BUMBLE BEE.

CHALK UP AFFILIATES

STORY SERIES: How has CrossFit helped you achieve a goal?
“So many small goals have been accomplished since I’ve started doing CrossFit…OHS, pull-ups, squats w/depth!! I have OA from military injuries and since I’ve been in CrossFit, flexibility is the greatest goal I’m achieving and gaining. Six knee surgeries and shoulder reconstruction I let go made movements tough. Chris Tenkman’s constant coaching has helped me to achieve and attempt the Games Qualifier at RX:) Thank you.” — Darryl Miller, Elite Coalition CF in West Chester, Ohio

Share Your Story.

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Hope Cicero wants to make it to the CrossFit Games. This 34-year-old mother and nurse placed 150th worldwide in the CrossFit Open and 13th at the West Regional. Next year she’ll be old enough to compete in the 35-39 Masters Division.

“Growing up, I hated my big thighs. Now, i’ve learned to appreciate these big, strong thighs that can lift some weight!” she told a Billings, MT tv station.

CHALK UP READS

“In Depth With Olympian Weightlifter Morghan King” by She Thrives

Standing 5 foot nothing and weighing in at a whopping 105 pounds, you may expect Morghan King to be quiet, shy, or otherwise little, and frankly, you’d be wrong. This weightlifter (who was born and raised in the Seattle area) is as fun, bubbly, funny and chatty as they come, and I had such a great time hanging out with her and chatting about her trip to the 2016 Rio Olympics, where she came in 6th.

She has one of those personalities that makes you feel like you’re best friends, even if you’ve known her for an hour, and she was constantly making us laugh with her quirky and outgoing style while we chatted in her gym in Bellevue, WA, while the CrossFit Regionals played in the background. She has recently relocated to Arizona, where she is opening a gym with her fiancé and coach, Dean Kruse, called Falcon Weightlifting, where she will continue to prepare and train for the 2020 Olympics. So go get cozy and settle in and prepare to be inspired! Without further ado, let’s get right into it!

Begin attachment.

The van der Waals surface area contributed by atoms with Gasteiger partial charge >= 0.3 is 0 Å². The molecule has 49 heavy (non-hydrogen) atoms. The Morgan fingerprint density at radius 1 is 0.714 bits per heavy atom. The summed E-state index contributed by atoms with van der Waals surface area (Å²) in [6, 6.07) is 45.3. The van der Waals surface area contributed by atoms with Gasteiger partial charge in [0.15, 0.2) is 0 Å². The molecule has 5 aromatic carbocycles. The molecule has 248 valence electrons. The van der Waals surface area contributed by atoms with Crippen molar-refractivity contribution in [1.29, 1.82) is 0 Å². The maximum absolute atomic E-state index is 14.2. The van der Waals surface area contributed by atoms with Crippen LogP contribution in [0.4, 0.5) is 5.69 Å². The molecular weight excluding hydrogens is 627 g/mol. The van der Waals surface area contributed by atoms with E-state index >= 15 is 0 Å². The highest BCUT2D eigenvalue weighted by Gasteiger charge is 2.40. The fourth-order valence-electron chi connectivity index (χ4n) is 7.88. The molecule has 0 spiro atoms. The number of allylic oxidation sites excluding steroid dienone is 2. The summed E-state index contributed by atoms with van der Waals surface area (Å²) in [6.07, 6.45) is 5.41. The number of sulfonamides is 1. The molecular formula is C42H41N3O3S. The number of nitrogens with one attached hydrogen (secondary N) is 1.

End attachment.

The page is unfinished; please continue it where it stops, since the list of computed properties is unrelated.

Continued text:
“7 Movements You Need to Do More” by Athlete Daily

Most training programs have holes and we, as human beings, have imbalances that can make things even worse. While we’ve detailed the importance of carrying external loads and approaching mobility for ankles, hips and shoulders in a different way, the best solution –of course– is to become a stronger, more-balanced athlete with your everyday programming.

These seven movements are by no means an exhaustive list, but they should be a fairly regular part of your routine if you want to prevent injury, gain better mobility and stability  for your lifts and develop strong glutes and core.

When should you do them? If you’re on a strict program -say, a one-hour CrossFit WOD – arrive 15-20 minutes early and do 1 or 2 as a primer before that day’s training or a post-workout cashout. They could also be loaded up in challenging weights and sets as accessory work (go heavy and close to failure) or used for light, tempo-style circuits on active rest days.